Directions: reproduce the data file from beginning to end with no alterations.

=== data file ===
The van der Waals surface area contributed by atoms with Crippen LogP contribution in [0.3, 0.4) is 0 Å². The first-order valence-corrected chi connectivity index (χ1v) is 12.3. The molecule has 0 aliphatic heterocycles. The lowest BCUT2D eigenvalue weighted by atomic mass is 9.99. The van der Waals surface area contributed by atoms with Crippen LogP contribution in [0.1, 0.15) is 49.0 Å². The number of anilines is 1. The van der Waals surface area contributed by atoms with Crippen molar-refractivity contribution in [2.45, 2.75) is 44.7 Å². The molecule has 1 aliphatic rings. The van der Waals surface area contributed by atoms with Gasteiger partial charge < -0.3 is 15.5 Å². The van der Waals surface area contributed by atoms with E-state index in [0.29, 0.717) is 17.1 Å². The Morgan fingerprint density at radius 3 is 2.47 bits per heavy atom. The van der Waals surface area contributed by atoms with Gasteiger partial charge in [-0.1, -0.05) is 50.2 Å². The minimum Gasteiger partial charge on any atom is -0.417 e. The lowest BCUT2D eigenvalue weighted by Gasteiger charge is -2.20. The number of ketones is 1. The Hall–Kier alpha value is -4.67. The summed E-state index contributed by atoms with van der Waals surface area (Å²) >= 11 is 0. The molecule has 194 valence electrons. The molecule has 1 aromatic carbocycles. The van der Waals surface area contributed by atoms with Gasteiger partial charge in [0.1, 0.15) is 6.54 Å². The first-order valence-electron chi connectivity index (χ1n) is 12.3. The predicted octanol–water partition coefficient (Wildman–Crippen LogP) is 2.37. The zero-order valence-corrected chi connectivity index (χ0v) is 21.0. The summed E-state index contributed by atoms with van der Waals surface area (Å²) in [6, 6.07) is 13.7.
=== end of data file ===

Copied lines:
The van der Waals surface area contributed by atoms with Crippen LogP contribution in [0.3, 0.4) is 0 Å². The first-order valence-corrected chi connectivity index (χ1v) is 12.3. The molecule has 0 aliphatic heterocycles. The lowest BCUT2D eigenvalue weighted by atomic mass is 9.99. The van der Waals surface area contributed by atoms with Crippen LogP contribution in [0.1, 0.15) is 49.0 Å². The number of anilines is 1. The van der Waals surface area contributed by atoms with Crippen molar-refractivity contribution in [2.45, 2.75) is 44.7 Å². The molecule has 1 aliphatic rings. The van der Waals surface area contributed by atoms with Gasteiger partial charge < -0.3 is 15.5 Å². The van der Waals surface area contributed by atoms with E-state index in [0.29, 0.717) is 17.1 Å². The Morgan fingerprint density at radius 3 is 2.47 bits per heavy atom. The van der Waals surface area contributed by atoms with Gasteiger partial charge in [-0.1, -0.05) is 50.2 Å². The minimum Gasteiger partial charge on any atom is -0.417 e. The lowest BCUT2D eigenvalue weighted by Gasteiger charge is -2.20. The number of ketones is 1. The Hall–Kier alpha value is -4.67. The summed E-state index contributed by atoms with van der Waals surface area (Å²) >= 11 is 0. The molecule has 194 valence electrons. The molecule has 1 aromatic carbocycles. The van der Waals surface area contributed by atoms with Gasteiger partial charge in [0.1, 0.15) is 6.54 Å². The first-order valence-electron chi connectivity index (χ1n) is 12.3. The predicted octanol–water partition coefficient (Wildman–Crippen LogP) is 2.37. The zero-order valence-corrected chi connectivity index (χ0v) is 21.0. The summed E-state index contributed by atoms with van der Waals surface area (Å²) in [6, 6.07) is 13.7.